By MARGIE O’LOUGHLIN
Dr. Deanna Thompson, a professor of religion at Hamline University for 22 years, released her fifth book last month, entitled “Glimpsing Resurrection: Cancer, Trauma, and Ministry.” The launch party in August drew together colleagues, university administrators, cancer patients, religious leaders, chaplains, health care professionals, family, and friends.
Thompson said, “My new book explores what it’s like to be undone by cancer, and how the lens of trauma enables us to better understand the long-lasting emotional, psychological, and spiritual effects of illness.”
Photo right: Dr. Deanna Thompson of Hamline University said, “In the future, there’s hope that a Stage IV cancer diagnosis won’t be a death sentence. As a patient with incurable cancer, the question for me is ‘How do I live with cancer?” not ‘How do I beat it?’” (Photo by Margie O’Loughlin)
In 2008, Thompson was diagnosed with Stage IV breast cancer, despite having up-to-date mammograms and lacking the gene for breast cancer. Stage IV, or metastatic breast cancer, are terms used to describe an advanced stage where cancer has spread from its original site in the breast to other tissues and organs in the body. Before receiving her diagnosis, Thompson’s breast cancer had metastasized to her spine—mysteriously breaking not one, but two, of her vertebrae. She has spent the last ten years thinking, writing, and talking about how cancer and faith might co-exist.
“Eighty percent of people with metastatic breast cancer live only five years after diagnosis, and I’m on year 10,” Thompson explained. “There’s hope that, in the future, this will be experienced more as a chronic condition, like diabetes. In the meantime, I’m passionate about helping those who are living with cancer and other serious illnesses expand the way they tell their stories.”
While researching her book, Thomson learned that the vast majority of cancer patients display two or more persistent symptoms of trauma. Yet, the most recent mental health diagnostic manual (called the DSM-5) refers to serious illnesses like Thompson’s as part of the “normal vicissitudes of life.”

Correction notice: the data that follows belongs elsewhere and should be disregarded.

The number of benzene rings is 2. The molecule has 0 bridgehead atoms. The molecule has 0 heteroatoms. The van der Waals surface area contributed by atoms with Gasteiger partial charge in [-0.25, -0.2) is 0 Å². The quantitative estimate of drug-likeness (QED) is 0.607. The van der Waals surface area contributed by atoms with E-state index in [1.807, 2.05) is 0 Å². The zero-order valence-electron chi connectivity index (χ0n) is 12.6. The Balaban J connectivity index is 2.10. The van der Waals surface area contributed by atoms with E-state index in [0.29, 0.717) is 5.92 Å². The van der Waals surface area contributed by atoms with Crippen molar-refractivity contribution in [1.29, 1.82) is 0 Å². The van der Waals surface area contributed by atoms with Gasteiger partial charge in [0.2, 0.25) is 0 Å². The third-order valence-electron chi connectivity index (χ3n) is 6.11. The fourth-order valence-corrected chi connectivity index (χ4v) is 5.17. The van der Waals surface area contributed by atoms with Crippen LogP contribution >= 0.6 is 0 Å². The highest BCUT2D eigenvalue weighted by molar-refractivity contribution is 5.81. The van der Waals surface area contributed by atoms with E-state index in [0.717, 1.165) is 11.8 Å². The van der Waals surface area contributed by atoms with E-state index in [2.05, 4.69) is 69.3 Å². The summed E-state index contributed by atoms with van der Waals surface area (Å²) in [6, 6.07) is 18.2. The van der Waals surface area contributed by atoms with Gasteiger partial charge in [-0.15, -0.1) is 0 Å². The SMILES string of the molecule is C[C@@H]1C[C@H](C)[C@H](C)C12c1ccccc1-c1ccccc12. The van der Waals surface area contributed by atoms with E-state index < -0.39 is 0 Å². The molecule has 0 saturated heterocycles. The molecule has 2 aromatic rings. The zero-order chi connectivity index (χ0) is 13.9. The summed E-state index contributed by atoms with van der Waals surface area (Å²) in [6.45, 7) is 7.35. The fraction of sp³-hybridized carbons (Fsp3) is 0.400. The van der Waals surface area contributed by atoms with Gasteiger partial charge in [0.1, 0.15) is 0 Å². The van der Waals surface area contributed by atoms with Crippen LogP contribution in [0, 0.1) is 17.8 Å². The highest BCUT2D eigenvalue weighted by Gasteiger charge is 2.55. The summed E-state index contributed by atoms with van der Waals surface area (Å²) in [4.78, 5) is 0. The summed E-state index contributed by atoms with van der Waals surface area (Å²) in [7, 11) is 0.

To hear Thompson tell it, there was nothing “normal” about what she experienced in the last ten years. “At the age of 42, I had to resign from my full and beautiful life: I was the Religion Department Chair at Hamline University, actively engaged in school activities with my two young daughters, and suddenly I felt like a spectator in my own life. I couldn’t imagine myself in a year, let alone five years. Going through the worst parts of the treatment, I was just trying to survive,” she said.
Thompson is a researcher, an author, an educator, and a theologian. “I still have a lot of questions,” she said, “many of which probably won’t be answered in this life. I’m learning to live with those spaces of irresolution. I have a daily practice of reading the psalms now, even if I feel I can’t talk to God sometimes. There are 150 psalms in the Bible, and 60 of them are laments. For people of faith who are turning to God in times of illness, there can be a sense of guilt for being angry at God. I believe that lament, argument, and protest are all faithful responses.”
She concluded, “Initially, I felt like I had experienced a resurrection. I thought I was going to die, and then I lived. Now, I’ve been living this way for quite a while. As the science of medicine evolves, we’re keeping people alive longer. If you’re one of the lucky ones who survive, then what? One of the scariest things for me was signing up for my life a second time because I know that I might have to resign again. Medical professionals and people working in pastoral care could benefit from this understanding of trauma and serious illness.
For information on upcoming, local speaking engagements visit www.deannaathompson.com.
“Glimpsing Resurrection: Cancer, Trauma, and Ministry” can be purchased at the Hamline University Bookstore, and at Amazon.com.